Disadvantages of public schools tend to include larger class, more varied resources—often a lack of resources, potentially outdated books, and equipment, and lack of facilities for teachers. Again, this varies radically with the school system. Schools in affluent neighborhoods often have a wealth of resources. One important point—whether advantage or disadvantage—is that teaching in a public school requires certification.

of 08

Pros and Cons of Teaching at a Private School

Private schools are known to hire non-certified teachers. Although skipping certification and teaching in private school may seem an attractive choice to some, the pay scale is lower. However, teaching at a private school allows you to gain experience before making any long-term career decisions. Additionally, you have the ability to work while earning a teaching certification. Once certified, you may choose to work at a public school, which will provide you with a higher salary. Advantages of private schools tend to include smaller class sizes, newer books and equipment, and other resources. Again, these vary by school, however.

of 08

What is Teaching Certification?

Certification is usually granted by the state board of education or a state certification advisory committee. You may seek certification to teach:

  • Early childhood (nursery school through grade 3)
  • Elementary (grades 1 through 6 or 8)
  • Special subjects
  • Special education (kindergarten through grade 12)

Each state has different requirements for certification, so the best way to proceed is to contact the education department in your state.

of 08

How to Get Certified

A bachelor's degree, a BA or BS in education, will prepare you for certification. Some states require that education students seek an additional content major, effectively completing a double major.

The second option for students who did not major in education or who are beginning a new career is to attend a post-college specialization program. Teacher training programs are typically one year in length or may be part of a master's program.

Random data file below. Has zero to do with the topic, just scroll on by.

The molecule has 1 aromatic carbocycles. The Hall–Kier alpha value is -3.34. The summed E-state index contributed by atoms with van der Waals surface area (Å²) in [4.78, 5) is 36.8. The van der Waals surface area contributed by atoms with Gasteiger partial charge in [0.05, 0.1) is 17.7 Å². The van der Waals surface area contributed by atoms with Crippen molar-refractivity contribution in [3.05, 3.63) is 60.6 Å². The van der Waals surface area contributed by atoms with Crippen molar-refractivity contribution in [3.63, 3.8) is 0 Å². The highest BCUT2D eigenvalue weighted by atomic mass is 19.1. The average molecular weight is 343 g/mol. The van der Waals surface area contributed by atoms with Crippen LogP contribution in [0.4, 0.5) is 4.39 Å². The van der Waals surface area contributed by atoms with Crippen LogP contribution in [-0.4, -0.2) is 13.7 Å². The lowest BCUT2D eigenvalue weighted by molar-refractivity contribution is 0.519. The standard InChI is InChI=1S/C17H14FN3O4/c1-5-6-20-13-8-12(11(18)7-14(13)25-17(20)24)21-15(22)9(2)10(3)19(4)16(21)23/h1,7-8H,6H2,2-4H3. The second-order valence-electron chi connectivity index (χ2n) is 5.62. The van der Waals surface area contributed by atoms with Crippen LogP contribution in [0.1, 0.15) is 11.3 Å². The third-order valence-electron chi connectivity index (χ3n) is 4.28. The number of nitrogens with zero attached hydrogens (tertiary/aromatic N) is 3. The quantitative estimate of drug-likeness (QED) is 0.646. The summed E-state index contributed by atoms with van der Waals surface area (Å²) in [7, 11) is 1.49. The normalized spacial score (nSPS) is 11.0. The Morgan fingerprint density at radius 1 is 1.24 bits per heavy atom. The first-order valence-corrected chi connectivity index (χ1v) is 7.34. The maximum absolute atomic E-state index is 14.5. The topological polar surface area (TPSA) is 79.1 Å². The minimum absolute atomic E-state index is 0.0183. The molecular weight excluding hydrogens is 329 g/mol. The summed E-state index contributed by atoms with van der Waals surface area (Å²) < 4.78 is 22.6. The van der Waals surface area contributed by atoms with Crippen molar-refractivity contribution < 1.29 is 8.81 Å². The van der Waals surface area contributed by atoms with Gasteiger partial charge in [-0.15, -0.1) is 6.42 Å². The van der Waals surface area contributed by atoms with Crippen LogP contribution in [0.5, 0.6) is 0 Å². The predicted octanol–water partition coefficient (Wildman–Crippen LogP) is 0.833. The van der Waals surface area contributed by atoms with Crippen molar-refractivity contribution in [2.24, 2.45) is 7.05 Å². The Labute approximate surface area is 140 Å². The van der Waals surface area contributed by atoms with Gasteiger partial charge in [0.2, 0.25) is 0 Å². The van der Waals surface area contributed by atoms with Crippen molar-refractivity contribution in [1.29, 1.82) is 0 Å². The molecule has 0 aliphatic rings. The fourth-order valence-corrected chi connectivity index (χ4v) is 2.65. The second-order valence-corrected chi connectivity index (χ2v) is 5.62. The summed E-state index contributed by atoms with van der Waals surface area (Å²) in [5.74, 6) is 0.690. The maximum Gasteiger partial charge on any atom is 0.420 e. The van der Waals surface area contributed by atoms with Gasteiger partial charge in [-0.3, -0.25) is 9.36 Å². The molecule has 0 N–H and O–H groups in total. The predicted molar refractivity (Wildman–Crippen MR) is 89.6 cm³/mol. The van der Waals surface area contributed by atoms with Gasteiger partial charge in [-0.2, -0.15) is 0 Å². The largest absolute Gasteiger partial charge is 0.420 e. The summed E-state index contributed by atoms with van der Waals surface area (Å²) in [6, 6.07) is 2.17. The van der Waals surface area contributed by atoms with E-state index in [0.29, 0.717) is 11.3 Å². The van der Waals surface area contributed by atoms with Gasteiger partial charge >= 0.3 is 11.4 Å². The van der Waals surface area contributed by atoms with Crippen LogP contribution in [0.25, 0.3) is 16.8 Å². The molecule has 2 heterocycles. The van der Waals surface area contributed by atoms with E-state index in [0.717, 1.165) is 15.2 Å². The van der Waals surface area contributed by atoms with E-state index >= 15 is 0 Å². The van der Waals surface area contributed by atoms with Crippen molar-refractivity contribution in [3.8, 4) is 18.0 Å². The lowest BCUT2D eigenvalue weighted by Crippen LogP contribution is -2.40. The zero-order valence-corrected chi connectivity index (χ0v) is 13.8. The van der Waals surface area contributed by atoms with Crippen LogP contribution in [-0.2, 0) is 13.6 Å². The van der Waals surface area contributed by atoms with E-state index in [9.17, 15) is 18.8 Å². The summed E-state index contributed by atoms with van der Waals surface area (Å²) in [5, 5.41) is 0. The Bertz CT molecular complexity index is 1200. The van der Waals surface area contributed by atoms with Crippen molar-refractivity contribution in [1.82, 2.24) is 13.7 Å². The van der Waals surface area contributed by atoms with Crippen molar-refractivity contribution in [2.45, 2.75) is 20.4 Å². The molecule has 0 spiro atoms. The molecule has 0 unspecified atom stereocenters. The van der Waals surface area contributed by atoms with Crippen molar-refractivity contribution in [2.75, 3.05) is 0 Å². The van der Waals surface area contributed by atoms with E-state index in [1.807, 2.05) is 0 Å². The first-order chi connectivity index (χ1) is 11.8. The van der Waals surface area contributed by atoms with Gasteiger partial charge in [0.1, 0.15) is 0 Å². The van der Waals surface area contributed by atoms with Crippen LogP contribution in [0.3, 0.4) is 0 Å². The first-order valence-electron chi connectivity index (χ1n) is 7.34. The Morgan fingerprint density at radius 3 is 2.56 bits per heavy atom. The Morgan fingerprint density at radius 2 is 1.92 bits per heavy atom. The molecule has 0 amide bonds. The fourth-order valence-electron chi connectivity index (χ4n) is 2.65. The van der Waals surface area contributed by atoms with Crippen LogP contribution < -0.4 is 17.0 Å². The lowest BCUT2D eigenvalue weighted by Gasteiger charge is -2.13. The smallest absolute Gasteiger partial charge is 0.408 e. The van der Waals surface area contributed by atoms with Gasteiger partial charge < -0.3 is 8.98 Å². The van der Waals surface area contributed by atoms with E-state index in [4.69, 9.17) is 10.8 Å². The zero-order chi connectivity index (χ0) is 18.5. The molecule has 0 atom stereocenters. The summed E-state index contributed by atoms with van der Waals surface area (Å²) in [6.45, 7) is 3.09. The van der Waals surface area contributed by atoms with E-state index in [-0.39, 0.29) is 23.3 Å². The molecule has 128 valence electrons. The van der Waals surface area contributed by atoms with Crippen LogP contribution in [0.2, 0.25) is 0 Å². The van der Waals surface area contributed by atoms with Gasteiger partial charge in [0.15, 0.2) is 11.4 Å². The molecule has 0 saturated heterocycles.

A third option is to enter a master's program in education (with or without a prior education degree) and you can earn teaching certification. Getting a masters degree in education isn't absolutely necessary to becoming a teacher, but some schools require that you either have one or are on your way to getting a master's in education or some specialty subject within a certain number of years after being hired. A master's degree is also the ticket to a career in school administration. Many teachers choose to work toward a master's after they've already been teaching for a few years.

Sometimes when states don't have enough qualified teachers, they offer emergency credentials to college graduates who want to teach but who have not yet met the state's minimum requirements for regular credentials. These are given under the pretense that the teacher will eventually take all of the required courses for valid certification (so the teacher must take classes outside of work while they are teaching). Or some states offer intensive programs over a period of months.